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Review: ‘Wicked’ is Just as Good as Ever

Many Broadway fans consider Wicked to be the biggest advancement in musical theater in the last decade. Its long-standing run on Broadway, followed by national tours that continue to play to sold-out cities even in their third or fourth stops, are a testament to its crowd-pleasing qualities. Wicked, based on the book by Gregory Maguire, tells the untold story of Elphaba, the infamous Wicked Witch of the West (from The Wizard of Oz). Revolving around Elphaba’s topsy-turvey relationship with Glinda, the Good Witch of the North, Wicked tells an engaging, powerful story that makes the audience question the intentions of even their most offensive enemies.

Wicked Proves It’s Worthy of Repeat Business

HE SAID:  It is interesting reviewing this show. It’s different than reviewing the latest version of a frequently-produced show like, say, The 25th Annual.. Spelling Bee because in that situation you are reviewing a new production of it. In this case, it’s like reviewing the same production after having seen it several times. There is personally no anticipation to witness how the various elements might be different this time around. It’s the same long-running, record-breaking national tour whose look and feel has not changed, for the most part, since the last time it came through Denver. And, when you think about it, that is part of what keeps people coming back. The story is creative and endearing, the music is fantastically thematic, and the whole package is top notch.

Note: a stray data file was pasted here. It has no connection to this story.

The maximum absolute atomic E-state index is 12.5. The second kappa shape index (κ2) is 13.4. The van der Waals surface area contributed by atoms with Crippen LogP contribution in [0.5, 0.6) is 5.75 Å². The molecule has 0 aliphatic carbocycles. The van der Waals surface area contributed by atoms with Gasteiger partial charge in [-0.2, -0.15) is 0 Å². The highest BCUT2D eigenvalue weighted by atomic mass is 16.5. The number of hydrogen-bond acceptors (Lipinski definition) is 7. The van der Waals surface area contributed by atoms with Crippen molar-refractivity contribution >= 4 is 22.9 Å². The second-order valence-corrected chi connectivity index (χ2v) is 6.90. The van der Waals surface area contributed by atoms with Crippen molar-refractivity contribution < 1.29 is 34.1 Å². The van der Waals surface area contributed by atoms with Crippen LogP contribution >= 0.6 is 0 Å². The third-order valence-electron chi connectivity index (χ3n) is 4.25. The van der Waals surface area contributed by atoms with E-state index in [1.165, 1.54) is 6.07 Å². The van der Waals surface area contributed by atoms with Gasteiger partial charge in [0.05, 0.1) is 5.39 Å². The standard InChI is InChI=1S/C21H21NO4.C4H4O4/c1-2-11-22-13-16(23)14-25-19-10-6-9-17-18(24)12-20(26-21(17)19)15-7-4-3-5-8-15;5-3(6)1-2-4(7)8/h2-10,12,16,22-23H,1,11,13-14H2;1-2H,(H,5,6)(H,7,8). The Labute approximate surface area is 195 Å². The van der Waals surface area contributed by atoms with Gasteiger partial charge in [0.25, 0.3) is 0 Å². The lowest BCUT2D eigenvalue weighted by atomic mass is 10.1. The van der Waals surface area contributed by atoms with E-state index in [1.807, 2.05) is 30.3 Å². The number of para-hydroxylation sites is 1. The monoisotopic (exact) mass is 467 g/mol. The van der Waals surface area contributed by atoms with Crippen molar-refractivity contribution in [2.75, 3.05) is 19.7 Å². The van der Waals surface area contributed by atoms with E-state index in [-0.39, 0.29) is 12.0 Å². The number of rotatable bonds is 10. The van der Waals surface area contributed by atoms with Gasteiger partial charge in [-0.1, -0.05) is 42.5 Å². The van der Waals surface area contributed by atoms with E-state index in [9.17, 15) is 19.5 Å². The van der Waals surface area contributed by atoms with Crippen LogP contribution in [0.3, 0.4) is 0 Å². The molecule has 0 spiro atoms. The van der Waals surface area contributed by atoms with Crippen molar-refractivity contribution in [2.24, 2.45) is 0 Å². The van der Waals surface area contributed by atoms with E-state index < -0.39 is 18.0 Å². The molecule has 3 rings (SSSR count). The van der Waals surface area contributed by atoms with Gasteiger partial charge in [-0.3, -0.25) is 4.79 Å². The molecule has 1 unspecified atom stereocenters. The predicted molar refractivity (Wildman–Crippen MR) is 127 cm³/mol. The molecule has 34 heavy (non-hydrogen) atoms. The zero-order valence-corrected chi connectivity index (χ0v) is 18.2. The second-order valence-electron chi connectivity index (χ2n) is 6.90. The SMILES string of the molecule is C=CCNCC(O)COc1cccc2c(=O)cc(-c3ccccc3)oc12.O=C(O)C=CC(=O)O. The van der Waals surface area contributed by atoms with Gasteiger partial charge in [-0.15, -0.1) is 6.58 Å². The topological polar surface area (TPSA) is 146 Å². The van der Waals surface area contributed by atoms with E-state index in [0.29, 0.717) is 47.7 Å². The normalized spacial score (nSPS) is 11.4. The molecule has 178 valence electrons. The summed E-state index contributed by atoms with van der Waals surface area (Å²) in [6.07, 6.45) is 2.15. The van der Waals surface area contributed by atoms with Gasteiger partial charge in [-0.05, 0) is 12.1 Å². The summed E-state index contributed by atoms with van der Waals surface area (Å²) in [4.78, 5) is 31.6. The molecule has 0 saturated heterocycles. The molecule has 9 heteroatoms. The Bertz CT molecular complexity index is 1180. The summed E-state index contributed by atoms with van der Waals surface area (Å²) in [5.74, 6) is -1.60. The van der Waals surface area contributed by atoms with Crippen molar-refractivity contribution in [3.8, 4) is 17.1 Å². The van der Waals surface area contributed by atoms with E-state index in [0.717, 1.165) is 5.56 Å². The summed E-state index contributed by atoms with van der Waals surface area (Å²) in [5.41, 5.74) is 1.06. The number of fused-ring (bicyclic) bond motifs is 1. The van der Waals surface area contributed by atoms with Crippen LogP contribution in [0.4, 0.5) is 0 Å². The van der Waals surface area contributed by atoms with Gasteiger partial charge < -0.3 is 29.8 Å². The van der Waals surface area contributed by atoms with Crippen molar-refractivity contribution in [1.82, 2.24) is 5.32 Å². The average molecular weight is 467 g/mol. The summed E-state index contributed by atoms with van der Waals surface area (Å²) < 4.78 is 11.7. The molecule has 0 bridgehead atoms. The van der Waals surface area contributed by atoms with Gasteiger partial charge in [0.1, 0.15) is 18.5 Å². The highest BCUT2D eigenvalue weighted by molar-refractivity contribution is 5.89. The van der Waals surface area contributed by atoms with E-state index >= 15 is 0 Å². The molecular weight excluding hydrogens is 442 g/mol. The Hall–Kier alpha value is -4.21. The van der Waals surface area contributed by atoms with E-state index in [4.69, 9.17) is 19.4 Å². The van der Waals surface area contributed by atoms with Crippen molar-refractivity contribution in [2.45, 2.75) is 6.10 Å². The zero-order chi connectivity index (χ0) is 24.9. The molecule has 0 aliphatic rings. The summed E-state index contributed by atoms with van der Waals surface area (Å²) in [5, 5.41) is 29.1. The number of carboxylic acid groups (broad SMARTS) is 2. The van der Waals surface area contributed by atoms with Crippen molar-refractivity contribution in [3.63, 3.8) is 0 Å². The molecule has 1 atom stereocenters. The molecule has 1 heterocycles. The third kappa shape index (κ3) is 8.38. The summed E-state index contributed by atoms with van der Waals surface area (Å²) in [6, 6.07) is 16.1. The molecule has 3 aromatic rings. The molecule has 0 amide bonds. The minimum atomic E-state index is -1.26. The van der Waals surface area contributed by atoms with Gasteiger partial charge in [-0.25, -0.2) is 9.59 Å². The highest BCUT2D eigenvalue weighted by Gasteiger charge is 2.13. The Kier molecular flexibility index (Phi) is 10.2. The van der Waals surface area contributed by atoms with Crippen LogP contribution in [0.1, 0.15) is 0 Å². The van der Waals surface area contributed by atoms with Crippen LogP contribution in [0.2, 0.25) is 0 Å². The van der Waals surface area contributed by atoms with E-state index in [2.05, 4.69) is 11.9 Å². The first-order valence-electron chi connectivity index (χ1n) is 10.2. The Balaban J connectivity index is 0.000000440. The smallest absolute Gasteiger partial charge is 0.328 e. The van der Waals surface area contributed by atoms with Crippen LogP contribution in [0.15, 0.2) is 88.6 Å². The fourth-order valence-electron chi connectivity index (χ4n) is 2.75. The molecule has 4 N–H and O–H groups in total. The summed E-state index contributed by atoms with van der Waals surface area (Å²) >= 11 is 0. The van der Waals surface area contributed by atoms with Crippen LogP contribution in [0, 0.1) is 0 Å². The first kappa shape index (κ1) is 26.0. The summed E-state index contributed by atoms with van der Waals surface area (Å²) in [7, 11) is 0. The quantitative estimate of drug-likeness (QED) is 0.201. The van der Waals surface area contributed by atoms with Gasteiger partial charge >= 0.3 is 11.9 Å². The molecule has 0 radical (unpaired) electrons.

SHE SAID: This is the fourth time I’ve seen this show — I saw it on Broadway, as well as twice in San Francisco. Although I went through an obligatory obsession with it when it first came out (confession here that Stephen Schwartz is my favorite musical theater composer ever), after my third time seeing it, I thought I was done. Like you say, it hasn’t changed, so I wasn’t super excited to see it. My prediction was that it would be solid, but not incredible. I was totally, totally wrong. This touring cast really knocks this one out of the park! The energy of this production is absolutely infectious, and there is absolutely nothing stale or tired about it, as you might be wary of if going to see a tour that has been on the road for this long.

Women of Wicked do Witches Well

HE SAID: Very true. The only place where I found the slightest bit of anticipation before the show was in the one (arguably most important) place the show varies each time I see it – the actresses playing Elphaba and Glinda. This time around Alli Mauzey embraced the bubble as the popular G(a)linda while Mamie Parris fully stepped into the green skin as the supposed wicked witch of the West- and it made all the difference. It was like I was watching the show for the first time – fresh, exciting, and wonderful! Mauzey was so perky, bubbly and bouncy, but without every overdoing it once and her overall character arch was the most well defined I have ever seen. In perfect pairing, Parris has a voice that can shake the rafters and nuanced acting abilities that make every moment count.